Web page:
My dad has an uncanny ability to offend people from different cultural backgrounds. This isn’t intentional, it just, kind of, happens. My wife is English, so when my parents came over to England for the wedding, I was introducing them to some of the volunteers at the camp we worked at and where we were going to have the reception. When I introduced dad to a German girl, he said, “You know, whenever I think of Germans, I think of Nazis.”
The girls eyes turned into saucers and started to tear up. I wanted to crawl under a nearby table and disavow any relationship to this man. Then I guess realizing this wasn’t the best way to start things off, he added, half smiling, “You make the best bad guys in movies.”
I know he honestly wasn’t trying to be rude, but I still can’t figure out what was going through his head to make him say that. I quickly ushered my parents out and then later returned to apologize to the young lady, who had ran back to her room crying. Thankfully everything turned out alright when the girl met my brother the next day and took a fancy to him.
Getting into the battle
Despite my dad’s lack of cultural sensitivity, he hasn’t let this stop him from cross cultural evangelism. After my older brother married a Honduran, my dad decided to learn Spanish, and even joined a Spanish speaking assembly. I can only imagine some of the comic scenarios which went on with those interactions.
There was the time he put some extremely hot peppers on his grand daughter’s food at a potluck, but the Spanish speaking folks really appreciated my dad and he was able to get involved in the kids ministry. Today his Spanish skills have helped in reaching out to kids who come to kids club from Spanish speaking backgrounds whose parents don’t speak English.
As one missionary in an Arabic country put it, “there is no ‘cross-cultural key.’ In our evangelism, we don’t do anything differently here than we would anywhere else. Our evangelistic methods are singularly non-creative. To suggest that some people are easier to convert than others is foreign to the Scriptures. All of us, by nature, are ‘far off.’”
He goes on to note that even though everyone needs the same message, there are cultural considerations when sharing the gospel with people from different backgrounds. This missionary added that the most important thing to remember is that we need to be clear when explaining the gospel. Often the biggest barrier to sharing the gospel are the misconceptions others have about Christianity, and their own worldview that is antithetical to the gospel.
Most of the time being culturally sensitive when sharing the gospel is just being friendly. We often allow the cultural differences we have with others to scare us off, but a lot of people from different cultures and backgrounds are more open to talk about spiritual things than we might think.
When we come across people from diverse backgrounds, even if we initially make some cultural faux pas, if we extend our friendship and interest to those we are witnessing to, they will often be welcoming. Asking questions and learning about someone’s culture can open the doors of communication with people from different backgrounds. Often immigrants are homesick and are eager to talk about their home countries and way of life.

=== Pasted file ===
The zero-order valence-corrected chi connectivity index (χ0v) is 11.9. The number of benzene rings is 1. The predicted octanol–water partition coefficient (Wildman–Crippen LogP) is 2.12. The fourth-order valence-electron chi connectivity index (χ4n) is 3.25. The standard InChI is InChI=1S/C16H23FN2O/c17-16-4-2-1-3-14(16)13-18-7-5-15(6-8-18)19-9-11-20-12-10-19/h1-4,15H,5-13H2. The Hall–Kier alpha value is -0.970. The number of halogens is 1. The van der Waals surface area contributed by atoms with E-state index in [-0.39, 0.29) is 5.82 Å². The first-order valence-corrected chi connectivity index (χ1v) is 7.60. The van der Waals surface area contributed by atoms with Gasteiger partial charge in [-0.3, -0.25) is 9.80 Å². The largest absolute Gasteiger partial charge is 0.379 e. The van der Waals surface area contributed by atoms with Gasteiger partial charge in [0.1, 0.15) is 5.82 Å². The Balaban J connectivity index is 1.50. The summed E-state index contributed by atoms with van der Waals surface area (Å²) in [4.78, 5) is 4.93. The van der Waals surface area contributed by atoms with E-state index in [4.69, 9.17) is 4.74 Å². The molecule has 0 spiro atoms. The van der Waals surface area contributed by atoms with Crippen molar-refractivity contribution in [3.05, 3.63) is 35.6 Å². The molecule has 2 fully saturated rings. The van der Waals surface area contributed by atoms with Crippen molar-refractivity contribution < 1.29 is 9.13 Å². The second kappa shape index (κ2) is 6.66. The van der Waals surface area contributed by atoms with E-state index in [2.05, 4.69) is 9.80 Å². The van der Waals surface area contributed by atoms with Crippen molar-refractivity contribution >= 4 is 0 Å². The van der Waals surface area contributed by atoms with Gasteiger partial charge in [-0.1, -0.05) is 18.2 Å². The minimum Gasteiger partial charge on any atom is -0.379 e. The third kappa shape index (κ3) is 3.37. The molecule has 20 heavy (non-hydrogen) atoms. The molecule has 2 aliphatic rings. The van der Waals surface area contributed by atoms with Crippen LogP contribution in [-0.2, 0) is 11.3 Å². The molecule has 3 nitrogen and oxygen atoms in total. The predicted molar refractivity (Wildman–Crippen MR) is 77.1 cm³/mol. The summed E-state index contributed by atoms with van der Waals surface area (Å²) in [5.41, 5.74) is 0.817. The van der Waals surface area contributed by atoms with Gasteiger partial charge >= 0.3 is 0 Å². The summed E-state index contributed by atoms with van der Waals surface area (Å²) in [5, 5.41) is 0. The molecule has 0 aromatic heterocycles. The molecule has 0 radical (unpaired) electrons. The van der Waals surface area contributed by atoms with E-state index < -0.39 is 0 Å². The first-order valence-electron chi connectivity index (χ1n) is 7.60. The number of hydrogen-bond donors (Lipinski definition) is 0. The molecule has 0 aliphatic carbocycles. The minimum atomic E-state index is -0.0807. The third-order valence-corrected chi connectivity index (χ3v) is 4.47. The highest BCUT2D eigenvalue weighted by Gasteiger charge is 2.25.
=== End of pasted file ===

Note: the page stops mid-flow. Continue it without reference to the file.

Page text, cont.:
All things to all people
Paul’s well known injunction to be “all things to all people” bears repeating.
Though I am free and belong to no one, I have made myself a slave to everyone, to win as many as possible. To the Jews I became like a Jew, to win the Jews. To those under the law I became like one under the law (though I myself am not under the law), so as to win those under the law. To those not having the law I became like one not having the law (though I am not free from God’s law but am under Christ’s law), so as to win those not having the law. To the weak I became weak, to win the weak. I have become all things to all people so that by all possible means I might save some. I do all this for the sake of the gospel, that I may share in its blessings. (1 Corinthians 9:19-23)
After traveling around the Roman empire, Paul was aware that different people needed a different approach. In order to witness to Jews he went to the synagogues and “reasoned with them from the Scriptures” (Acts 17:2). Later in the same chapter we see Paul reasoning in the marketplace, and then on Mars Hill.
With the pagan gentiles, Paul didn’t start off reasoning from the Scriptures, instead he began where the people were at, using some of their own basic ideas about spirituality to show them that there is one true God and that Jesus Christ is the only way to have peace with him.
Hudson Taylor’s cultural immersion comes to mind. In the mid 1800’s, he founded the China Inland Mission, and had his missionaries wear the same types of clothes, eat the same kinds food, stay in the same style of houses as the locals. This was a revolutionary approach, but all he was doing was returning to the New Testament pattern for cross cultural missions.
We can follow the same two step approach. First be aware of who we are talking to, find out what they believe and what they know about Christianity. Then start sharing the good news, addressing their misconceptions and explaining what they need to know from creation to Christ.
Disclaimer: The views and opinions expressed in this article are those of the author and do not necessarily reflect any other author or an official position of the assemblyHUB team.